Dayton Art Institute exhibit features Jewish-themed works by Rembrandt
Rembrandt at DAI
Special To The Observer
With more than 2,000 works to his name, Rembrandt devoted a portion of his work to narratives from Hebrew Scriptures, portraits of contemporary Jewish leaders, and the Jewish culture and daily life he saw in Amsterdam.
Four of these Jewish-themed works will be on display at the Dayton Art Institute from Sept. 24 through Jan. 7 as part of the American premiere of Rembrandt and the Golden Age of Dutch Art: Treasures from the Rijksmuseum, Amsterdam. The four works are etchings on loan from the Montgomery Museum of Fine Arts in Montgomery, Ala.
The exhibition — the first of only three stops for the show in the United States — is in celebration of the 400th anniversary of Rembrandt’s birth.
It is difficult to know what inspired Rembrandt to create a body of Jewish-themed art or why he had a fondness for the Jewish faith.
However, in contrast to other European countries of that time, Holland welcomed Jews, and to a large degree, protected their rights. Altruism was not the chief motivator for this tolerance, but rather the recognition by government and business leaders of how the Jewish community could contribute to an expanding mercantile Dutch economy.
By all historical accounts, this relationship worked well for both the Dutch economy and the Jews of Holland.
The growing Jewish community, neighbors among the Christian populace, contributed talent and investments to an economically expanding Holland. The Jews were allowed to practice their religion without government harassment.
Many 17th-century Dutch artists reflected this tolerance through Jewish-themed artwork and did so with dignity and respect.
The 17th century, known as the golden age of Dutch art, is also referred to by Jewish historians as the golden age of Judaism in Holland. This is not to say that the government eliminated all social and business restrictions on its Jewish citizens, for that was not the case. Restrictions not withstanding, it is even recorded that some Jewish community leaders of the day saw Holland as the new Jerusalem.
It was in Vlooienburg, the 17th- century Jewish quarter in Amsterdam, that Rembrandt and other Dutch artists lived and painted. This was where Rembrandt formed his friendship with one of Europe’s most prominent rabbis, Manasseh ben Israel.
Along with other master artists such as Van Ruisdael, and DeWitte, Rembrandt became familiar with the religious practices of the people the Dutch knew as the “Hebrews.”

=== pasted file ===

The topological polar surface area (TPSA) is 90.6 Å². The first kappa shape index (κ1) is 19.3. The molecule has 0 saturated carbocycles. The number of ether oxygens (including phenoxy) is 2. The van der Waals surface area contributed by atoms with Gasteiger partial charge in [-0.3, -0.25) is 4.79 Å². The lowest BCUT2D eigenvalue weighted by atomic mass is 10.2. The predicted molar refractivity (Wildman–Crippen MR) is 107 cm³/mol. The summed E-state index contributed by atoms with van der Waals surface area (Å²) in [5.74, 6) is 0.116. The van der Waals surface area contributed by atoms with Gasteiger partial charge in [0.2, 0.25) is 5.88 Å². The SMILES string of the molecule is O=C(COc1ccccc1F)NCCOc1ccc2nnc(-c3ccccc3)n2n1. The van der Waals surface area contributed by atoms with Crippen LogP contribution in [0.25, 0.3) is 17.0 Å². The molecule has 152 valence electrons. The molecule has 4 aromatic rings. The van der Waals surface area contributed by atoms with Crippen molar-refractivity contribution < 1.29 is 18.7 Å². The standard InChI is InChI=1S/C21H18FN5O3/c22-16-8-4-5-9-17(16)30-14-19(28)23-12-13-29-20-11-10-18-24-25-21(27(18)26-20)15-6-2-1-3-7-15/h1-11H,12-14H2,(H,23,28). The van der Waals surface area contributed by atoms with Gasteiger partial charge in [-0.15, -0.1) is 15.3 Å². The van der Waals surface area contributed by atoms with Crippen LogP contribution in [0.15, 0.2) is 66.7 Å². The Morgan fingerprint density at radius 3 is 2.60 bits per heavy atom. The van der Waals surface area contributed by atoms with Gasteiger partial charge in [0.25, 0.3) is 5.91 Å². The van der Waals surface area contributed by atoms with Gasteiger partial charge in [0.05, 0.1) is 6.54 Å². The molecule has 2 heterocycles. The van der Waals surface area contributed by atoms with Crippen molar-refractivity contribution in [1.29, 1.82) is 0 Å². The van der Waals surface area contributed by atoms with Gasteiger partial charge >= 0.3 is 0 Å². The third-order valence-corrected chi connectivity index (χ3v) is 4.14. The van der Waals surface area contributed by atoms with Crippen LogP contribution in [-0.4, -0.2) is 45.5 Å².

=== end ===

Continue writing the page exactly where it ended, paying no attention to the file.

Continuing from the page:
The Dutch masters detailed the interest taken in this community, and while portraits of prominent Jewish leaders and men of wealth were painted as commissioned works, many Jewish-themed paintings were completed because the subjects appealed to the artists.
Of particular interest to the Dutch were works depicting narratives from the Hebrew Scriptures.
Rembrandt created art that illustrated conflict, and just about all his work with Bible themes demonstrates such conflict. Whatever the subject, he painted with particular sensitivity.
Steven Nadler, in his book Rembrandt’s Jews, explains how the Dutch saw the Jews as “God’s Own People” and identified with ancient Israel in their own fight for freedom from Spanish tyranny and Catholic persecution.
That theme was recalled by Rembrandt and other artists in narrative biblical artworks composed from the story of Esther. As the Jews were able to celebrate their victory over Haman, so too were the Dutch able to celebrate their victory over Spain.
The fact that many Dutch artists of the golden age composed secular and religious Jewish-themed works shows the appreciation these artists had for the people who émigrated from Spain and Portugal, a people who had faced the horrors of the Inquisition.
Jewish-themed works on display at the Dayton Art Institute as part of the Rembrandt exhibit:
• Abraham and Isaac
• Abraham Casting Out Hagar
• Joseph & Potiphar’s Wife
• The Jewish Bride
The Dayton Art Institute, 456 Belmonte Park North, is open Saturdays-Wednesdays, 10 a.m.-4 p.m., Thursdays and Fridays, 10 a.m.-8 p.m. For more information, call 223-4ART or go to www.daytonartinstitute.org.
© 2006 The Dayton Jewish Observer